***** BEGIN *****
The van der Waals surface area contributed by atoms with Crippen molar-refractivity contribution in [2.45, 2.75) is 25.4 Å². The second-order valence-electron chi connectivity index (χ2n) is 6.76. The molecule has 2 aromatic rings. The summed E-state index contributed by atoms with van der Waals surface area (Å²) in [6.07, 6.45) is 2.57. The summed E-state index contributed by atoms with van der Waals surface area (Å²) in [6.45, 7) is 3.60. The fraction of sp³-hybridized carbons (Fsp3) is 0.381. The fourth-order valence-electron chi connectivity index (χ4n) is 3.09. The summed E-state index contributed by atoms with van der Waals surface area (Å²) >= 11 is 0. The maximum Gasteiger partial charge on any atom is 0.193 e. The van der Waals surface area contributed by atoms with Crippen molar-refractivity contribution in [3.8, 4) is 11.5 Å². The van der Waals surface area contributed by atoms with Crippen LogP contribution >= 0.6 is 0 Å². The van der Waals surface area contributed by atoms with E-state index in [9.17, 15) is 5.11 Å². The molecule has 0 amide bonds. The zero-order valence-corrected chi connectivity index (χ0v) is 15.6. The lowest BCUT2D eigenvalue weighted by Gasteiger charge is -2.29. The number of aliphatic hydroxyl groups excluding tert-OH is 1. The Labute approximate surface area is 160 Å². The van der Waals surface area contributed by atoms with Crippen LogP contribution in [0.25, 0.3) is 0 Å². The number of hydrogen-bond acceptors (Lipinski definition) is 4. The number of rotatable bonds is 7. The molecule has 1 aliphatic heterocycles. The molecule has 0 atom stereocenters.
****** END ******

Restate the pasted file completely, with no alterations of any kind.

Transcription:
The van der Waals surface area contributed by atoms with Crippen molar-refractivity contribution in [2.45, 2.75) is 25.4 Å². The second-order valence-electron chi connectivity index (χ2n) is 6.76. The molecule has 2 aromatic rings. The summed E-state index contributed by atoms with van der Waals surface area (Å²) in [6.07, 6.45) is 2.57. The summed E-state index contributed by atoms with van der Waals surface area (Å²) in [6.45, 7) is 3.60. The fraction of sp³-hybridized carbons (Fsp3) is 0.381. The fourth-order valence-electron chi connectivity index (χ4n) is 3.09. The summed E-state index contributed by atoms with van der Waals surface area (Å²) >= 11 is 0. The maximum Gasteiger partial charge on any atom is 0.193 e. The van der Waals surface area contributed by atoms with Crippen molar-refractivity contribution in [3.8, 4) is 11.5 Å². The van der Waals surface area contributed by atoms with Crippen LogP contribution >= 0.6 is 0 Å². The van der Waals surface area contributed by atoms with E-state index in [9.17, 15) is 5.11 Å². The molecule has 0 amide bonds. The zero-order valence-corrected chi connectivity index (χ0v) is 15.6. The lowest BCUT2D eigenvalue weighted by Gasteiger charge is -2.29. The number of aliphatic hydroxyl groups excluding tert-OH is 1. The Labute approximate surface area is 160 Å². The van der Waals surface area contributed by atoms with Crippen LogP contribution in [0.25, 0.3) is 0 Å². The number of hydrogen-bond acceptors (Lipinski definition) is 4. The number of rotatable bonds is 7. The molecule has 1 aliphatic heterocycles. The molecule has 0 atom stereocenters.